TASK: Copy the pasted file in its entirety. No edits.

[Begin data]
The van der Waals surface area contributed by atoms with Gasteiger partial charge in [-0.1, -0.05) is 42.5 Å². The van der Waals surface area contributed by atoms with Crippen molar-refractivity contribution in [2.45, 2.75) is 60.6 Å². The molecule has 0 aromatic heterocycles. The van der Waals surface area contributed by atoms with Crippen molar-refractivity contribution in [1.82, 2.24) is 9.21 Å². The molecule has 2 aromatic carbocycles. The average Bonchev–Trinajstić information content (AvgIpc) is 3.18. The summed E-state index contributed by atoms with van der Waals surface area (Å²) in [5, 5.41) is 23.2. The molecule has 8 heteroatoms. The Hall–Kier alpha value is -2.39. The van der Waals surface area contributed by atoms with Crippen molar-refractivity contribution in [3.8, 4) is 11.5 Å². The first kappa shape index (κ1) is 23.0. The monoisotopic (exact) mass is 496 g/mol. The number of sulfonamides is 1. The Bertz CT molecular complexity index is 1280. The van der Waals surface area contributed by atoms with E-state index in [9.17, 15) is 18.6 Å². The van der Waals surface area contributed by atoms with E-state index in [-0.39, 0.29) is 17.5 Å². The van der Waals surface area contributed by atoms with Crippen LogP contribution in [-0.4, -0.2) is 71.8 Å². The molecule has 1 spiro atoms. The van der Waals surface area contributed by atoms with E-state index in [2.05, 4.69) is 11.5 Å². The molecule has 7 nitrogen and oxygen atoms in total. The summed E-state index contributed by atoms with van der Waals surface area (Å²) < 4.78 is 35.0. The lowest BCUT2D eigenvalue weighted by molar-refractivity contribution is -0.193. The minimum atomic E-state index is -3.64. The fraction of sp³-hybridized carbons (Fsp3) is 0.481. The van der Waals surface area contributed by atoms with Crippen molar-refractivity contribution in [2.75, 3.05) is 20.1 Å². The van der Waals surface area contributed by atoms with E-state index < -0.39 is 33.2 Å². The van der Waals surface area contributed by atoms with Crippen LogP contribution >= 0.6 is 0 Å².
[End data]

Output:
The van der Waals surface area contributed by atoms with Gasteiger partial charge in [-0.1, -0.05) is 42.5 Å². The van der Waals surface area contributed by atoms with Crippen molar-refractivity contribution in [2.45, 2.75) is 60.6 Å². The molecule has 0 aromatic heterocycles. The van der Waals surface area contributed by atoms with Crippen molar-refractivity contribution in [1.82, 2.24) is 9.21 Å². The molecule has 2 aromatic carbocycles. The average Bonchev–Trinajstić information content (AvgIpc) is 3.18. The summed E-state index contributed by atoms with van der Waals surface area (Å²) in [5, 5.41) is 23.2. The molecule has 8 heteroatoms. The Hall–Kier alpha value is -2.39. The van der Waals surface area contributed by atoms with Crippen molar-refractivity contribution in [3.8, 4) is 11.5 Å². The first kappa shape index (κ1) is 23.0. The monoisotopic (exact) mass is 496 g/mol. The number of sulfonamides is 1. The Bertz CT molecular complexity index is 1280. The van der Waals surface area contributed by atoms with E-state index in [9.17, 15) is 18.6 Å². The van der Waals surface area contributed by atoms with E-state index in [-0.39, 0.29) is 17.5 Å². The van der Waals surface area contributed by atoms with Crippen LogP contribution in [-0.4, -0.2) is 71.8 Å². The molecule has 1 spiro atoms. The van der Waals surface area contributed by atoms with E-state index in [2.05, 4.69) is 11.5 Å². The molecule has 7 nitrogen and oxygen atoms in total. The summed E-state index contributed by atoms with van der Waals surface area (Å²) < 4.78 is 35.0. The lowest BCUT2D eigenvalue weighted by molar-refractivity contribution is -0.193. The minimum atomic E-state index is -3.64. The fraction of sp³-hybridized carbons (Fsp3) is 0.481. The van der Waals surface area contributed by atoms with Crippen molar-refractivity contribution in [2.75, 3.05) is 20.1 Å². The van der Waals surface area contributed by atoms with E-state index < -0.39 is 33.2 Å². The van der Waals surface area contributed by atoms with Crippen LogP contribution >= 0.6 is 0 Å².